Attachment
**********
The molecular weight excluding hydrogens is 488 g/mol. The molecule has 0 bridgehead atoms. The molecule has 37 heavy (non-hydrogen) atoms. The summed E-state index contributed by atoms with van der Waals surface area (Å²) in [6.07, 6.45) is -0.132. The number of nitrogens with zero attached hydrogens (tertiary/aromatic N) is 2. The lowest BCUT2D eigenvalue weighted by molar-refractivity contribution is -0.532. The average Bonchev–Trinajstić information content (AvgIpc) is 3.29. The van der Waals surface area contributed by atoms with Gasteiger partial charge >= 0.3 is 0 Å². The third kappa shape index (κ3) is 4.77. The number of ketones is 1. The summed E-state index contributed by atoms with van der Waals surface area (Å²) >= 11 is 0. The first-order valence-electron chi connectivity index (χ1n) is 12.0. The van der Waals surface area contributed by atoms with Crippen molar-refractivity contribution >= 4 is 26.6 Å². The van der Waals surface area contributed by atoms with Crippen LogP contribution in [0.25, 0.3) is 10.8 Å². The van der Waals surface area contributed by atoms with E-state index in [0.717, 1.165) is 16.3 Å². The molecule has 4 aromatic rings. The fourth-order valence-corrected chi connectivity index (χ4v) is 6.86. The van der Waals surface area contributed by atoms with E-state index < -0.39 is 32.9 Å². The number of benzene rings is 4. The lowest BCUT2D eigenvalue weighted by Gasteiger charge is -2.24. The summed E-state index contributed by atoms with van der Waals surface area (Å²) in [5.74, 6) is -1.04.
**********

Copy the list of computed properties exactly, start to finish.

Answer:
The molecular weight excluding hydrogens is 488 g/mol. The molecule has 0 bridgehead atoms. The molecule has 37 heavy (non-hydrogen) atoms. The summed E-state index contributed by atoms with van der Waals surface area (Å²) in [6.07, 6.45) is -0.132. The number of nitrogens with zero attached hydrogens (tertiary/aromatic N) is 2. The lowest BCUT2D eigenvalue weighted by molar-refractivity contribution is -0.532. The average Bonchev–Trinajstić information content (AvgIpc) is 3.29. The van der Waals surface area contributed by atoms with Gasteiger partial charge >= 0.3 is 0 Å². The third kappa shape index (κ3) is 4.77. The number of ketones is 1. The summed E-state index contributed by atoms with van der Waals surface area (Å²) >= 11 is 0. The first-order valence-electron chi connectivity index (χ1n) is 12.0. The van der Waals surface area contributed by atoms with Crippen molar-refractivity contribution >= 4 is 26.6 Å². The van der Waals surface area contributed by atoms with Crippen LogP contribution in [0.25, 0.3) is 10.8 Å². The van der Waals surface area contributed by atoms with E-state index in [0.717, 1.165) is 16.3 Å². The molecule has 4 aromatic rings. The fourth-order valence-corrected chi connectivity index (χ4v) is 6.86. The van der Waals surface area contributed by atoms with E-state index < -0.39 is 32.9 Å². The number of benzene rings is 4. The lowest BCUT2D eigenvalue weighted by Gasteiger charge is -2.24. The summed E-state index contributed by atoms with van der Waals surface area (Å²) in [5.74, 6) is -1.04.